The 2017 Heisman Trophy race is three months from being decided, but on Saturday, we received a reminder that every contender must prove that they're better than Lamar Jackson.

Winning the Heisman twice is nearly impossible. After all, only Archie Griffin has done it, and it requires a player living up to the absurdly high standard he set when he won the trophy. For Jackson, that means trying to match a 2016 season in which he had 5,114 yards of total offense and accounted for 51 touchdowns, in addition to overcoming the backlash to how Louisville's season ended.

It's only Purdue and North Carolina, but Jackson's repeat campaign is off to a hot start as he reminds us just how dominant he's capable of being. After throwing for 378 yards and rushing for 107 yards in a tight win over Purdue in Week 1, Jackson humiliated North Carolina in the No. 17 Cardinals' 47-35 win in Chapel Hill on Saturday.

Jackson completed 25 of 39 passes for 393 yards and three touchdowns, and he rushed 19 times for 132 yards and three touchdowns. That adds up to 525 yards of total offense -- a yard more than Louisville had as a team against Purdue, and more yards than all but 40 FBS teams had in total entering Saturday. The Tar Heels kept things close for much of Saturday, but they had 401 total yards as a team and were out-gained by Louisville by 304, thanks mostly to Jackson.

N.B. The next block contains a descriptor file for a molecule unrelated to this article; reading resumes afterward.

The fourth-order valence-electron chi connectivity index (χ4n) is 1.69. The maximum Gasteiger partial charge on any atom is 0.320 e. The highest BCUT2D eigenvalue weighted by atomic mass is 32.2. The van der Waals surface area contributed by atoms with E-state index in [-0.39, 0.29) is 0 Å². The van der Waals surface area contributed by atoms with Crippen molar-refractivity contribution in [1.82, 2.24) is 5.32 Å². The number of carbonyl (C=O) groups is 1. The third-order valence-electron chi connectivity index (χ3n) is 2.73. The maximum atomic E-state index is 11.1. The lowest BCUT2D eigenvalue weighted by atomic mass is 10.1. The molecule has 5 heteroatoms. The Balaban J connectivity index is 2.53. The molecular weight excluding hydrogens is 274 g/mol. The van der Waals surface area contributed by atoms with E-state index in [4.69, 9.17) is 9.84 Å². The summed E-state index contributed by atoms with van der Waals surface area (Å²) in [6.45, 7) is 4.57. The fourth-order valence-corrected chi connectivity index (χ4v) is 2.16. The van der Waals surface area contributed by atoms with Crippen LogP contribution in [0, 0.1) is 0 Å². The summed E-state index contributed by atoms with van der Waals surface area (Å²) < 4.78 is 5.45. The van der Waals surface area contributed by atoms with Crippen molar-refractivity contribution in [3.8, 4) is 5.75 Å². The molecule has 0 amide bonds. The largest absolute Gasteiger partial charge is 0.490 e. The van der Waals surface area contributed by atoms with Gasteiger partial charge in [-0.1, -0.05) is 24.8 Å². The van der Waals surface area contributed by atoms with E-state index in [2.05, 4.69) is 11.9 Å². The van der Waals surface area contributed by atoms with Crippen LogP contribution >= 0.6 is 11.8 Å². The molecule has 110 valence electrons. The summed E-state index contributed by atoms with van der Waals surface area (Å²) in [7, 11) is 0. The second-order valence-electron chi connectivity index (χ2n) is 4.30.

Jackson showcased his escapability and arm strength in the second quarter with a 75-yard touchdown pass to Jaylen Smith:

Jackson had 43-yard touchdown run early in the second half, and he sealed the game with a spinning 11-yard touchdown run through traffic with 3:06 left to finish off a 99-yard drive after Louisville came up with a big stop at the one-yard line.

The Louisville defense, without top cornerback Jaire Alexander, had some issues against the pass, but the Cardinals did find a weapon to pair with Jackson in running back Malik Williams, who carried 13 times for 149 yards.

The 525 yards of total offense are the second-most Jackson has had at Louisville, behind only his 610-yard performance in Week 2 against Syracuse last year.

For Jackson, tormenting the Purdue and North Carolina defenses is one thing. We'll learn a lot more about his repeat Heisman chances in big games to come, starting with next Saturday's showdown with Clemson in Death Valley.

For now, though, Jackson has wasted no time reminding us exactly why he was deserving of the Heisman last year, no matter what happened to his team late in the season, and why he is capable of being a top contender again.